September 24, 2012
I was okay for the first mile and a half of the walk. I was singing, a good sign, and nothing was too terrible; the bird carcass was upsetting, of course, but at some point I’m going to have to get used to the fact that everything dies, and there’s nothing upsetting about it; what would be upsetting is if the bird carcass were to shiver back to life, sit up, shuck its throng of flies, and take off into the sky. That shit would be UPSETTING. Yesterday I thought I saw a skate stranded and gasping in the sand, and I ran towards it to throw it back in the water, but it was a broken kite. As much as my new glasses help me to see more clearly, there are no glasses that will help me to stop imagining that everything I see is some kind of suffering animal.
What’s ridiculous is that there’s a zillion dead jellyfish strewn around in pieces in the surf — the too-warm ocean lures them north to overbreed, then they croak en masse — and if it were any other animal that I saw dead and destroyed in the magnitude of these jellies, I’d be hyperventilating with panic and grief. But because they’re clear and slimy, and I can’t see anything on them that looks like eyes, I’m okay with the glittering killing fields on the sand.
I got to the mile and a half mark, maybe a few yards past it, and then I crashed, by which I mean my operating system froze, got stuck on the spinning beachball that is this one particular unfixable situation in my life, and I could not stop being miserable. Of course I have a million “tools” for this situation, and lots of “hints,” too, like: “You can either try to distract yourself, or you can go towards the pain, purposely think about the thing that’s making you miserable, and see if you can wring out all the despair by clenching it hard in your hands.” This approach did indeed allow me to wring more despair from the situation; it also helped me to add several layers of self-loathing onto it: Why would I choose to be in any way unhappy, when I know the possibility of joy? It’s such a waste of life.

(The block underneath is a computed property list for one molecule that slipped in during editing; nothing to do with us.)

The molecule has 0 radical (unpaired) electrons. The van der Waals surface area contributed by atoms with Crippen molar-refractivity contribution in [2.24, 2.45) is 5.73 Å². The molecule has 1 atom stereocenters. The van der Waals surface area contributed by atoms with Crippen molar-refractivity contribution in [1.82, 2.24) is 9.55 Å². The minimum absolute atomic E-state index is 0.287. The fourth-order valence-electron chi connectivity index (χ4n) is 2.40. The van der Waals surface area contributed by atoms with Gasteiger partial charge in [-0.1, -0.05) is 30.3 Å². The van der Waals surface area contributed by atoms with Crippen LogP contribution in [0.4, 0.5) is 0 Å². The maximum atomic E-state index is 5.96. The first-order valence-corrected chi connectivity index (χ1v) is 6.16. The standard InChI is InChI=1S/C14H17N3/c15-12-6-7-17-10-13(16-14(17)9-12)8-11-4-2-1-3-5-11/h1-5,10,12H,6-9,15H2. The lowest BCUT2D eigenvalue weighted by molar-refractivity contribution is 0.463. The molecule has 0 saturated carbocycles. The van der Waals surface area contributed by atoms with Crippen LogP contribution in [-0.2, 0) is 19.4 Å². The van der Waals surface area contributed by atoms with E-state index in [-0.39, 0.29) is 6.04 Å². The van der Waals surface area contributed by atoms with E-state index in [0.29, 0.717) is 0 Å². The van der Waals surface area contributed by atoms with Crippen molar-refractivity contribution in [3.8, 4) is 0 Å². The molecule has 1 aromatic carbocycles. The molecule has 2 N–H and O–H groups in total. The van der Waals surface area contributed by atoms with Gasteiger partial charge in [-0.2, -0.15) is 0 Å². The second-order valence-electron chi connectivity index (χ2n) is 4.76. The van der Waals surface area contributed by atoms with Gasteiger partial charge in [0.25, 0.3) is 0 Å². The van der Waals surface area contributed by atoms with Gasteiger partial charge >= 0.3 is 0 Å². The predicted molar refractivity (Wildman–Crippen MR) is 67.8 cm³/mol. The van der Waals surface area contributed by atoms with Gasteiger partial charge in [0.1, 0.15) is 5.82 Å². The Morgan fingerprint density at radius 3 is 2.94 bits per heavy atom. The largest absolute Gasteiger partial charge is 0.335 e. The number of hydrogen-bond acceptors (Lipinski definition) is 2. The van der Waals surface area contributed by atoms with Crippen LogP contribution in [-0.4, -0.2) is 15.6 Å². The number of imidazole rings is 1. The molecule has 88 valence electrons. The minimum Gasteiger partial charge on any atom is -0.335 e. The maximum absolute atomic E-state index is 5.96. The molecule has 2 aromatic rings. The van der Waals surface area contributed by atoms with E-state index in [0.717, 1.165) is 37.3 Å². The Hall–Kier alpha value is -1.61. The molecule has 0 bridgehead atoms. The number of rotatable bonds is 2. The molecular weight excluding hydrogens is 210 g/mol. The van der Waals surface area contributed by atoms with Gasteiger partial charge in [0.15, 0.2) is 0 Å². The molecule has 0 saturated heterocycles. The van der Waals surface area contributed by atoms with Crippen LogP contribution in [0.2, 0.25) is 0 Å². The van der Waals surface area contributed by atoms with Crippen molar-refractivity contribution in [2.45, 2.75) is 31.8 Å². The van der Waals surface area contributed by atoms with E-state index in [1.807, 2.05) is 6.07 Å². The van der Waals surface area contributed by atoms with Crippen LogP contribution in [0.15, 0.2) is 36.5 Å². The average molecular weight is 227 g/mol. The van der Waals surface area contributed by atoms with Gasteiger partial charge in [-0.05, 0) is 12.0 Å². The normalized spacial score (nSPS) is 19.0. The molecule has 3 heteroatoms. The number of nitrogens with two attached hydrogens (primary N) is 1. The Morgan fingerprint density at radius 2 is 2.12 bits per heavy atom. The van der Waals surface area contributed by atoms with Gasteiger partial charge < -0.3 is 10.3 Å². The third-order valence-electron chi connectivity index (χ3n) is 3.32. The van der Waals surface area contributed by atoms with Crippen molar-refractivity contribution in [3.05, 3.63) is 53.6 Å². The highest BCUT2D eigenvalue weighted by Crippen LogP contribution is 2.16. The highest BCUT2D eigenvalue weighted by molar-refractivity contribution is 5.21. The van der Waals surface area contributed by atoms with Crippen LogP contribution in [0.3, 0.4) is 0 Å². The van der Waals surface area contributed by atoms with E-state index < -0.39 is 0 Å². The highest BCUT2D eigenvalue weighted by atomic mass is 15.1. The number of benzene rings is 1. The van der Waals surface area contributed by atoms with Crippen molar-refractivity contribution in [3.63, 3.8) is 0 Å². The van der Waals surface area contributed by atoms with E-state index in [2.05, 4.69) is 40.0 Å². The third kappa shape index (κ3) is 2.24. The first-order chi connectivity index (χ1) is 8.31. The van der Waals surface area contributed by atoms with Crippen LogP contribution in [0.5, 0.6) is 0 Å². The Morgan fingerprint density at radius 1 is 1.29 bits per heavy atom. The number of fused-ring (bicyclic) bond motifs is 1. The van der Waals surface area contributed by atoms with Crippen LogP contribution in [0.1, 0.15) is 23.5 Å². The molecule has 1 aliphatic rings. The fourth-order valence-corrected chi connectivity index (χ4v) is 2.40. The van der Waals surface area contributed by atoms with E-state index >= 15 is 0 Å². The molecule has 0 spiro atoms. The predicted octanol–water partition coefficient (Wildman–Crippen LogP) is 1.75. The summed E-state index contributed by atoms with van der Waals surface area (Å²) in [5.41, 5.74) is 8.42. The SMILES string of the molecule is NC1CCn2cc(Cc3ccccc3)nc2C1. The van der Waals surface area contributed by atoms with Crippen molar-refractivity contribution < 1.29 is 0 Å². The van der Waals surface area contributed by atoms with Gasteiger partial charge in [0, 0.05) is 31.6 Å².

What I wound up doing was standing so I faced the ocean, feeling the texture and the temperature and the moisture of the sand under and around my feet, watching waves collapse from left to right like a kickline, listening to the hiss and crush of their regeneration. Once a few years back I sat on the beach with my eyes closed and thought, “That noise will be over soon, it can’t keep up like this forever.” In the moment of stasis between every conclusive whoosh, I thought, “That was the last one. Now it will be quiet.” And it would be, for a half second, and then it began again — “This is the last one. See, now it’s…okay, this is the last one. That was the…” Over and over, expecting it to end, training myself to be surprised by the marvelous ordinary world.
Today I stood on the sand, in the sand, about the sand, with it. It’s not true, you know, about the stars in the sky; there’s way more grains of sand on Earth, or so astronomers posit. Not that we’ll ever be able to count. I took in about three deep breaths and then gave up, impatient; I went back to swallowing my breath* and huffing through my nose as I stomped towards home. My shadow had a tiny little head. The gulls by this time of year don’t care anymore, they sit on the sand and blink at you with their nictitating lids. Don’t roll your eyes at me, gull**.
But then, just as I was approaching home, I had a profound realizaHAHAHAHA just kidding. I didn’t realize shit. I got home, made a salad with anchovies, and had some more feelings. And in conclusion, the end.
(* Totally unrelated: Do any of you guys remember Wetlands? For some reason as I was writing this I had the strong impression of being at Wetlands, in the basement, listening to people “do” poetry. This has nothing to do with what I’m writing about; I haven’t thought consciously about Wetlands in years. So why does it bubble up out of nowhere? Everybody used to call it Sweatglands. Blue light in the ladies’ room — you used to have to have that in bars so people couldn’t find their veins to shoot up, either blue or red. Do they do that anymore?)
(** I have a pamphlet about the local birdlife, and one of the sections is headed “Gulls, Terns, and allies,” which makes me laugh, because like I’m not a gull myself? But I definitely identify as an ally — I just…feel really connected to the gull and tern community, and I definitely, like, try to stay abreast of gull issues and, you know, do what I can to support gull rights. I mean, gull rights are human rights, am I right?)